|One big hair curl|
All you need is a basic flat iron, hair tie, and brush. I don't normally use hair products for this, but if it helps you keep your curls feel free to add them. I use a very low temperature setting, 220 C, but you'll have to find what temperature works best for your hair.
The flat iron in this video is a Remington Tstudio S8800.
The T studio is growing on me, finally after two years of use! Perhaps I'm just resistant to change, but initially I was not a fan of the iron. The only thing I ask of my irons is that they are not bulky and have temperature adjustment.
On pure aesthetics, I think the cool touch ends make this iron look bulky. I wish they weren't there, even though I realize they have a functional purpose. I decided to overlook the bulkiness in exchange for other positive aspects. At this point I am just used to them and don't notice them very much.
Temperature and digital controls:
This iron warms up very quickly, about 60 seconds. I really love the digital LCD temperature display. It's very easy to set the temperature using the -/+ buttons. The lowest heat setting is 200 C and it goes up to 400 C in 20 C intervals. There is an LED indicator light that blinks when the iron is heating up or remains solid when it has reached a specified temperature. When I initially bought the iron I had problems accidentally pushing the -/+ buttons and inadvertently changing the temperature setting. It was really frustrating. I didn't realize you could lock the temperature. All you need to do is, let the iron come to temperature (solid LED light), and then hold the on/off button for 2-3 seconds. You can test the iron by pressing the -/+ buttons. Once I discovered this trick, I became more infatuated with the iron.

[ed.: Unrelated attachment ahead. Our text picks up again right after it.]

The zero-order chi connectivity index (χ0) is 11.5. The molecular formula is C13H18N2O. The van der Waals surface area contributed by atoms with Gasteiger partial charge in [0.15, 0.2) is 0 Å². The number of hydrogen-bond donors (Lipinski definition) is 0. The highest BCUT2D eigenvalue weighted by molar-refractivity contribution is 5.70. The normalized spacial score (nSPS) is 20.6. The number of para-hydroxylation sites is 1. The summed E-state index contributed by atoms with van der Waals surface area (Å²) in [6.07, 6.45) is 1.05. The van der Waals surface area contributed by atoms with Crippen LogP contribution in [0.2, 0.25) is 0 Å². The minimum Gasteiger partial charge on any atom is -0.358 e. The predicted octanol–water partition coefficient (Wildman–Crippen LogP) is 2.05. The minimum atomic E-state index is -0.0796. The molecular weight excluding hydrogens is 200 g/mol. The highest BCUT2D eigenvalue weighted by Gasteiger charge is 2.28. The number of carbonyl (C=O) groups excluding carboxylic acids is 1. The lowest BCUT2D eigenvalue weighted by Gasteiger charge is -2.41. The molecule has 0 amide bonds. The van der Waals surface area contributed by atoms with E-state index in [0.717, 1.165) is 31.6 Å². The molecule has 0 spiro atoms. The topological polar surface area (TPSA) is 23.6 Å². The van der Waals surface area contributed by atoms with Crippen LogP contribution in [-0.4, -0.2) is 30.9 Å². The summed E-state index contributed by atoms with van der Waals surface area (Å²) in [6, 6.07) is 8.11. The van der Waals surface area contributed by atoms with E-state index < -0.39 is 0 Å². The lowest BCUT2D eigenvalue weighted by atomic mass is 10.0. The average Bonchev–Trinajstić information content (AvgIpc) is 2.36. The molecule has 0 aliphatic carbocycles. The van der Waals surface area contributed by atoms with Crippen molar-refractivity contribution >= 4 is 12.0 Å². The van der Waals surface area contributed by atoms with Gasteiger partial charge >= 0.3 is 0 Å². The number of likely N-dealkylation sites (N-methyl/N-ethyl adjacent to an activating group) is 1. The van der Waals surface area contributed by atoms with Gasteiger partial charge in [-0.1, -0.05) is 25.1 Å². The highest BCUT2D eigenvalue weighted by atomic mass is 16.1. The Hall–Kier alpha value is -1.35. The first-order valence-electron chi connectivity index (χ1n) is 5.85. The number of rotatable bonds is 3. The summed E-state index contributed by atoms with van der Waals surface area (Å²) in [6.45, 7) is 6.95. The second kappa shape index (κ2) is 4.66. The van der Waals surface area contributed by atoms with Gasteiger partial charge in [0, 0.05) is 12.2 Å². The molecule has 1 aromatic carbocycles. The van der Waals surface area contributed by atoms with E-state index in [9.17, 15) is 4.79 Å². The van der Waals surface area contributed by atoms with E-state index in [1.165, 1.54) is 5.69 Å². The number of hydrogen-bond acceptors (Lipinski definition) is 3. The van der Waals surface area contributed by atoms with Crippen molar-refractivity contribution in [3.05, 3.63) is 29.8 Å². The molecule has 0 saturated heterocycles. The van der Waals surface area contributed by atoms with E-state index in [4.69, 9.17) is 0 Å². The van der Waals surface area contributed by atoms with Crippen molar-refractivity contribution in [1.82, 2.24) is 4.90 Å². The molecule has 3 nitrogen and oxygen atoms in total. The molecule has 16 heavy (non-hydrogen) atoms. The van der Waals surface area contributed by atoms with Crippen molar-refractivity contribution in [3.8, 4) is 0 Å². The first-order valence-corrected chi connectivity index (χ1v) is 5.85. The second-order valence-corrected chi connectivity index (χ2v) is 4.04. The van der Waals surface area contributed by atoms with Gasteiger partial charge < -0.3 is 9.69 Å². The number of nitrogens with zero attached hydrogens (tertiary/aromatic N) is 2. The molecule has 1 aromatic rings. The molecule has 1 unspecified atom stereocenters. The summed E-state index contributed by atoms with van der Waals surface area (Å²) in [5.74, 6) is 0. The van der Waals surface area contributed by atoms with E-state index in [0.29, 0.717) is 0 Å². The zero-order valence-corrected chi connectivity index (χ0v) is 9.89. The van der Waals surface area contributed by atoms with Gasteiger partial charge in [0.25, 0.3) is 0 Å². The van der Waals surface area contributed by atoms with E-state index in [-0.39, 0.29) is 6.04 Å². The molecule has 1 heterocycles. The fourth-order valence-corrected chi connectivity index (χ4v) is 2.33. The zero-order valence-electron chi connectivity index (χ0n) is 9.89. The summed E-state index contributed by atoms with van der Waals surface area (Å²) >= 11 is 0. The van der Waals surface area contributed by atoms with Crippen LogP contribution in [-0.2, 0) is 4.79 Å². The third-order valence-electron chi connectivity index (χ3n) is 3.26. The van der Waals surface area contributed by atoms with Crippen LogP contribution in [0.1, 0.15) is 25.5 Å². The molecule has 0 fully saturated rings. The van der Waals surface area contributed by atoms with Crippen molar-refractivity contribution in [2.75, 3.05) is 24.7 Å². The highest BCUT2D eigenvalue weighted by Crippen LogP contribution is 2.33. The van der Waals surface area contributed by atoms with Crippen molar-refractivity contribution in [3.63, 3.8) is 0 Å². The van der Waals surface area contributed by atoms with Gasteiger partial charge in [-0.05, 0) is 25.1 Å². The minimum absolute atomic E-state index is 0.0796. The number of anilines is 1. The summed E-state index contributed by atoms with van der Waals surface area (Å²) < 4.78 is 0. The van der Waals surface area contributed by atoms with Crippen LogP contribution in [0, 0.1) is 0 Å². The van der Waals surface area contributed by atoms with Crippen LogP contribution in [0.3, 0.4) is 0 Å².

Nano-Silver Ceramic Plates
Apparently the plates are made of ceramic and micro-fine, nano-crushed particles of silver that have anti-microbial purifying properties. I'm not sure why one would be so concerned with microbes on the hair; I guess I could eat off my hair in a pinch. Whatever, I don't care too much about that, but I do appreciate that after 2 years, the plates look brand new. This is another great reason to love the iron.
Flat iron comparison:
I can't remember exactly, but I think I paid ~$25 for the Tstudio at Big Lots. Before the T studio, I used an Andis Ceramic Plate Flat Iron that I bought at Walmart for ~$12. I liked the design much better over the T studio, but the ceramic plating wore off quickly (within the first 2 years).
I used the Andis flat iron probably for 5+ years (worn plates and all), before I finally stopped being lazy and replaced it. Although initially I was not happy with the replacement, the Remington Tstudio has proved to be a very nice work horse that I don't regret buying one bit.
What flat iron do you use?